DENNIS KUNKEL MICROSCOPY / SCIENCE PHOTO LIBRARY DENNIS KUNKEL MICROSCOPY / SCIENCE PHOTO LIBRARY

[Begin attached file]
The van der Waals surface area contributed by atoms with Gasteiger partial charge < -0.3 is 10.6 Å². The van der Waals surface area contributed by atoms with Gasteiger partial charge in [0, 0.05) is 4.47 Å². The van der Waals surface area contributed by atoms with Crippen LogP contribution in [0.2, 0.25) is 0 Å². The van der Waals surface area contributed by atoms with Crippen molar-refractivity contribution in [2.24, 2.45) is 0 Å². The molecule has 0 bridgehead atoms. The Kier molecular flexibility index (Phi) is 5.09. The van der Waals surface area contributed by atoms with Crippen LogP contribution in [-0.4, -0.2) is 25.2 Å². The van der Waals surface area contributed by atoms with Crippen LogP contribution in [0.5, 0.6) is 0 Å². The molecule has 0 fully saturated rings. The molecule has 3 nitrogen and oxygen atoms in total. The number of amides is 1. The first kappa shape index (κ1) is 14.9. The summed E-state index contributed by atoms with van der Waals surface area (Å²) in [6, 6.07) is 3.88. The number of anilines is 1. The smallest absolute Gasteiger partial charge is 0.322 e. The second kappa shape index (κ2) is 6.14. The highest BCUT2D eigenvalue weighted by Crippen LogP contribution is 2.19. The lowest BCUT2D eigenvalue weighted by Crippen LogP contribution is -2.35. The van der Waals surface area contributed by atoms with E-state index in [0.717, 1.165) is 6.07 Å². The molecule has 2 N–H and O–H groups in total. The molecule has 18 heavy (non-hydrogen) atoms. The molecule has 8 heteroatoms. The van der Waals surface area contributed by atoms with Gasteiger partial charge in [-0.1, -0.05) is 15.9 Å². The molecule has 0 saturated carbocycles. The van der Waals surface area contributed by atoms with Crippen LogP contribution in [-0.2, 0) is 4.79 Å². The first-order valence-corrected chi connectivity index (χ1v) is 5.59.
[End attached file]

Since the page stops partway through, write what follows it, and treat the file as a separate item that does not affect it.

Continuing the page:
Coloured scanning electron micrograph (SEM) Convict cichlid fish skin and neuromasts (Cichlasoma nigrofasciatum, formerly known as Archocentrus nigrofasciatum). Shown in this image is the forehead area of the cichlid (just above the upper lip) with a grouping of neuromasts. The neuromast is a sensory organ (mechanosensory) that consists of a cluster of sensory hair cells that are connected to nerve cells. Neuromasts are part of the lateral line and other head areas of most fish. They are found either on the skin surface or in pit organs. They are used to detect motion or vibrations in the water, especially hydrodynamic water flow across the fish surface. The sensory cells of the neuromast have hair-like structures called stereocilia (short, non-motile cilia) and a kinocilium (long, motile cilium) that are connected to nerve cells. The hair cells are surrounded by supporting cells that secrete a gelatinous cupula. Magnification: x30 when shortest axis.
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